Health Care Analysis 12 (4):317-327 (2004)

Abstract
A man with Alzheimer's who wanders around, a caregiver who disconnects the alarm, a daughter acting on het own, and a doctor who is not consulted set the stage for a feminist reflection on capacity/competence assessment. Feminist theory attempts to account for gender inequality in the political and in the epistemological realm. One of its tasks is to unravel the settings in which actual practices, i.c. capacity/competence assessment take place and offer an alternative. In this article the focus will be on a feminist ethics of care in which relationality, care, vulnerability, and responsibility are privileged concepts and attitudes. The emphasis on these notions leads to a specific view of autonomy that has consequences for both carereceivers (patients, clients) and caregivers (professional and not professional). These concepts constitute a default setting that shapes the context for capacity/competence assessment. Whereas this notion is meant to distinguish between those who need to be taken care of and those who do not, reflection on what it means to say ‘those who need to be taken care of’ is also required. The feminist analysis presented here emphasizes the necessity of the contextualization of assessment of competence. It sketches the multifold and complex grid that comprehends capacity assessment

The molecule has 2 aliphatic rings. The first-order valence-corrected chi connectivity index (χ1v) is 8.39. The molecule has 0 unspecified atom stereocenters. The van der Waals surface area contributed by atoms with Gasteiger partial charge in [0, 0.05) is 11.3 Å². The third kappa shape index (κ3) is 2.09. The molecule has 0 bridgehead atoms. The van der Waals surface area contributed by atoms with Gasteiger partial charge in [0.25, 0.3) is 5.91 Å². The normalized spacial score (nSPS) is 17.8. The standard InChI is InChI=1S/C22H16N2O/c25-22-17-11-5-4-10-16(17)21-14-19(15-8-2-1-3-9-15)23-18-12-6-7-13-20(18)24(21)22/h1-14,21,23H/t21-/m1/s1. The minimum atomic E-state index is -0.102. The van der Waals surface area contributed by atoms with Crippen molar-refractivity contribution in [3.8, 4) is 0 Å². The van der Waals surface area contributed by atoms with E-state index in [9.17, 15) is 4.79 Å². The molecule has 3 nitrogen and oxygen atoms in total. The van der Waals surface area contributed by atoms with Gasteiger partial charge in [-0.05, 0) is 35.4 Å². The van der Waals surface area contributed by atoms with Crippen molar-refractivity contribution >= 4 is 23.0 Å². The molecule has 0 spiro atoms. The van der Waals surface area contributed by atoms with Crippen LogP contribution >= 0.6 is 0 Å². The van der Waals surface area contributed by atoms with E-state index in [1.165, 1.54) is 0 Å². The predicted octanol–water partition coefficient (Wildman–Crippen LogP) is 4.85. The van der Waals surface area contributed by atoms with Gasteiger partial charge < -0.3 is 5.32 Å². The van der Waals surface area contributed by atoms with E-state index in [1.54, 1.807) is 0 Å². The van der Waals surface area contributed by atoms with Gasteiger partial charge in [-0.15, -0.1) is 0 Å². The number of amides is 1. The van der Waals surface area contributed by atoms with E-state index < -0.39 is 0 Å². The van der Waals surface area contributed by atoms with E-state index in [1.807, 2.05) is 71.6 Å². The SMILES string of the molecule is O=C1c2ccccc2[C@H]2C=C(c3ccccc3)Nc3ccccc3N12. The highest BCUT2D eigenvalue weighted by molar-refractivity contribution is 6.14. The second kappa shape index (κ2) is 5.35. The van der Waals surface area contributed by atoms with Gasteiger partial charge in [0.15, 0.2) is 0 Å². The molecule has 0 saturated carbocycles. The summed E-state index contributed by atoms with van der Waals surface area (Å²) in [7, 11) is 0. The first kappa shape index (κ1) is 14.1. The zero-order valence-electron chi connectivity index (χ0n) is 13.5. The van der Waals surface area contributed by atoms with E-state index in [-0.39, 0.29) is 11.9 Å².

Keywords feminist  care ethics  responsibility  competence assessment
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DOI 10.1007/s10728-004-6639-6
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Principles of Biomedical Ethics.Tom L. Beauchamp - 1979 - Oxford University Press.
Moral Understandings: A Feminist Study In.Margaret Urban Walker - 1998 - In Stephen Everson (ed.), Ethics. Cambridge University Press.

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